Luke 14

Whilst some disappointment in life is unavoidable and unpredictable, some disappointment is the direct result of our choices.

eg. We step out to pursue a new venture and it goes wrong.

Some of our pain can be avoided if things go wrong – can be reduced if we count the cost before we step out.

eg. If I pursue this dream am I ok if it goes South. Can I afford to lose $10,000!

C. Don’t accuse

It’s OK to hurt but it is stupid to accuse God.

“You’re not a God of love.”

“You’re not a God who heals.”

“You’re not a God who is good.”

It might feel like God has slipped up… You are just not seeing correctly.

Don’t accuse. It is OK to say, “I don’t understand. Right now if feel like you let me down. I know this is not true. I’m hurting and confused.”

D. Manage your heart and its pain

Allow your heart to have a voice.

Read through the Psalms until you find your own voice.

E. Embrace the blessing of Mystery

You have a word spoken over your life and it all goes South. You are left feeling disappointed.

You want to know why?

A person’s heart is more clearly seen by what they’re willing to embrace without offence, than by their expression of faith only in what they already understand.

The quest for answers sometimes leads to a rejection of mystery. As a result mystery is often treated as something intolerable, instead of a real treasure. Living with mystery is the privilege of our walk with Christ. Its importance cannot be overrated. If I understand all that is going on in my Christian life, I have an inferior Christian life. The walk of faith is to live according to the revelation we have received, in the midst of the mysteries we can’t explain. That’s why Christianity is called “the faith.”’

Not understanding is okay. Restricting our spiritual life to what we understand is not. It is immaturity at best. Such a controlling spirit is destructive to the development of a Christ-like nature. God responds to faith but will not surrender to our demands for control. Maturity requires a heart-felt embrace of what we do not understand as an essential expression of faith.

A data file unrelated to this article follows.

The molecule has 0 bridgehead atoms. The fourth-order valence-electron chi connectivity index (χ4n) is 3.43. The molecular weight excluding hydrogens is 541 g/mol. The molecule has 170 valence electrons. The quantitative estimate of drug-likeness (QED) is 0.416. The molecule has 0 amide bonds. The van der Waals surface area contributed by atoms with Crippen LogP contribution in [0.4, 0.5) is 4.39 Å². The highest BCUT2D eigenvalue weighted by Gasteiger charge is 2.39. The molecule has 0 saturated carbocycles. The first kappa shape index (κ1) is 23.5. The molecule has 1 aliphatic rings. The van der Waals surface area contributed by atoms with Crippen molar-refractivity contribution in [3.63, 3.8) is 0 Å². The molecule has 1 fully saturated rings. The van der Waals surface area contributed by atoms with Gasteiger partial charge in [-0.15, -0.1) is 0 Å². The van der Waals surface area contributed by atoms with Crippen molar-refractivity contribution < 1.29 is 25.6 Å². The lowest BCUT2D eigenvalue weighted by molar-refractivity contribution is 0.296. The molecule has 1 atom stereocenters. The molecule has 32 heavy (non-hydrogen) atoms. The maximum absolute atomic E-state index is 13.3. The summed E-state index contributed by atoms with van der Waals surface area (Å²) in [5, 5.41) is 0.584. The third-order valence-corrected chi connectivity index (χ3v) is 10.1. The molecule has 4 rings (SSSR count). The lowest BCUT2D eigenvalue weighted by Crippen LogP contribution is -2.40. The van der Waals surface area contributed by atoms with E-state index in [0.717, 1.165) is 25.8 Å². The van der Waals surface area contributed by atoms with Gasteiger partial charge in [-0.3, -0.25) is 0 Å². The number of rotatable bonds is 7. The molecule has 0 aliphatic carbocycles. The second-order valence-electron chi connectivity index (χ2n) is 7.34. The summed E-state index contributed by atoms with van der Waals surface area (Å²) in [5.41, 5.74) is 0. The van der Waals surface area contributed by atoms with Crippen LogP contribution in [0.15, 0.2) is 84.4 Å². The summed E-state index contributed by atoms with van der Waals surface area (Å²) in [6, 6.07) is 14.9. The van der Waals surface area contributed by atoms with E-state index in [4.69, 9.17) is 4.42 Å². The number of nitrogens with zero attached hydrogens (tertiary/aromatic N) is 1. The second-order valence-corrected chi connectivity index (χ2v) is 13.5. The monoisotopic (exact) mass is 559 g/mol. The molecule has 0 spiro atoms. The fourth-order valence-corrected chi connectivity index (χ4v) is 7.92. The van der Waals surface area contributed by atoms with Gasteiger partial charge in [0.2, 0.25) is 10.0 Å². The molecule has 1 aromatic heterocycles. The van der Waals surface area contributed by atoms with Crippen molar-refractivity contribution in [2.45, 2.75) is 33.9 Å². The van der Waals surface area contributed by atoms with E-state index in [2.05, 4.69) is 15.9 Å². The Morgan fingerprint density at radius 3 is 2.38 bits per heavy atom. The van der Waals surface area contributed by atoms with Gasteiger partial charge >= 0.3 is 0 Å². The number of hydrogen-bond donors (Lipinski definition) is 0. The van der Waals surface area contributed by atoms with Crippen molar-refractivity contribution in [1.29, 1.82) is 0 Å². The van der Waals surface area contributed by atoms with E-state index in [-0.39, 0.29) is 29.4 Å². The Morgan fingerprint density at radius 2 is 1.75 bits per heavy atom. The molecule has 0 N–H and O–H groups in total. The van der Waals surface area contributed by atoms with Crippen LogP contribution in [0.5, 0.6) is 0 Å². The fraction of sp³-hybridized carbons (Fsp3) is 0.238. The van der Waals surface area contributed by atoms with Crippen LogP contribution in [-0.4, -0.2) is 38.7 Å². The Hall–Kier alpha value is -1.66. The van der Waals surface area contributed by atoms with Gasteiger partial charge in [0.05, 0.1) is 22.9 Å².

Bill Johnson

God never answers why Job to what happened to him.

F. Embracing the shaping 

If God is growing something in you lean in.

Before the Promised Land is the Wilderness. The Wilderness is a gift. It qualifies you for the Promise.

17 When Pharaoh let the people go, God did not lead them on the road through the Philistine country, though that was shorter. For God said, “If they face war, they might change their minds and return to Egypt.”

Exodus 13:17

Straight after His baptism and His anointing Jesus got driven (ekballō = Compelled, with notion of violence) into the wilderness (Mark 1).

He comes out of the Wilderness in the Power of the Spirit.

If something needs to die in the wilderness let it die.

G. Don’t surrender faith in the nature of God

That is bringing God down to the level of your disappointment.  

It’s one thing to obey when He has given us understanding about a matter, and quite another to obey while facing questions and circumstances that seem to contradict what we understand. So many fail at this point, and then bring the Bible down to their level of experience. Many do this to feel better about the fact that they are living in compromise – a compromise of their revelation from Scripture. Our challenge is instead to bring our lifestyle up to the standard of God’s Word.

Bill Johnson